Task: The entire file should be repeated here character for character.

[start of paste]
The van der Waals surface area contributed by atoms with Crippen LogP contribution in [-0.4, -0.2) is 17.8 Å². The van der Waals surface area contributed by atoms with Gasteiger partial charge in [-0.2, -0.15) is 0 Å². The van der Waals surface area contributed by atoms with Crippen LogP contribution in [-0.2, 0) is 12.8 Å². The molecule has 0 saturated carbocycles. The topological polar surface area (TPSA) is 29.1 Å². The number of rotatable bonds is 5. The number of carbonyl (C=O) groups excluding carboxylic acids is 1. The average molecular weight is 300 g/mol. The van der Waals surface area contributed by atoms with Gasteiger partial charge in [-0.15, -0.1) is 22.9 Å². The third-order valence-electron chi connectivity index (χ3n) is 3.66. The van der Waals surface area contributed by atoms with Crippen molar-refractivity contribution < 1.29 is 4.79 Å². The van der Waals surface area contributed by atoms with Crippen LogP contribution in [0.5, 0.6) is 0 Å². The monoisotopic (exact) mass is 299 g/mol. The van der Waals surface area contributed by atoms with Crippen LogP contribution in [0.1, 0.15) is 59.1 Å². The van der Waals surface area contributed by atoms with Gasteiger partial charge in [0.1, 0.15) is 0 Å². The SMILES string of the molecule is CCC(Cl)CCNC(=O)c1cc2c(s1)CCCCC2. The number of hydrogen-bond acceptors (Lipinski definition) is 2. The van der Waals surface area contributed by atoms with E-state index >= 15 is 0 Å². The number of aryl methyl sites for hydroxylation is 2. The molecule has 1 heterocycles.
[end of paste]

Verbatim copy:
The van der Waals surface area contributed by atoms with Crippen LogP contribution in [-0.4, -0.2) is 17.8 Å². The van der Waals surface area contributed by atoms with Gasteiger partial charge in [-0.2, -0.15) is 0 Å². The van der Waals surface area contributed by atoms with Crippen LogP contribution in [-0.2, 0) is 12.8 Å². The molecule has 0 saturated carbocycles. The topological polar surface area (TPSA) is 29.1 Å². The number of rotatable bonds is 5. The number of carbonyl (C=O) groups excluding carboxylic acids is 1. The average molecular weight is 300 g/mol. The van der Waals surface area contributed by atoms with Gasteiger partial charge in [-0.15, -0.1) is 22.9 Å². The third-order valence-electron chi connectivity index (χ3n) is 3.66. The van der Waals surface area contributed by atoms with Crippen molar-refractivity contribution < 1.29 is 4.79 Å². The van der Waals surface area contributed by atoms with Crippen LogP contribution in [0.5, 0.6) is 0 Å². The monoisotopic (exact) mass is 299 g/mol. The van der Waals surface area contributed by atoms with Crippen LogP contribution in [0.1, 0.15) is 59.1 Å². The van der Waals surface area contributed by atoms with Gasteiger partial charge in [0.1, 0.15) is 0 Å². The SMILES string of the molecule is CCC(Cl)CCNC(=O)c1cc2c(s1)CCCCC2. The number of hydrogen-bond acceptors (Lipinski definition) is 2. The van der Waals surface area contributed by atoms with E-state index >= 15 is 0 Å². The number of aryl methyl sites for hydroxylation is 2. The molecule has 1 heterocycles.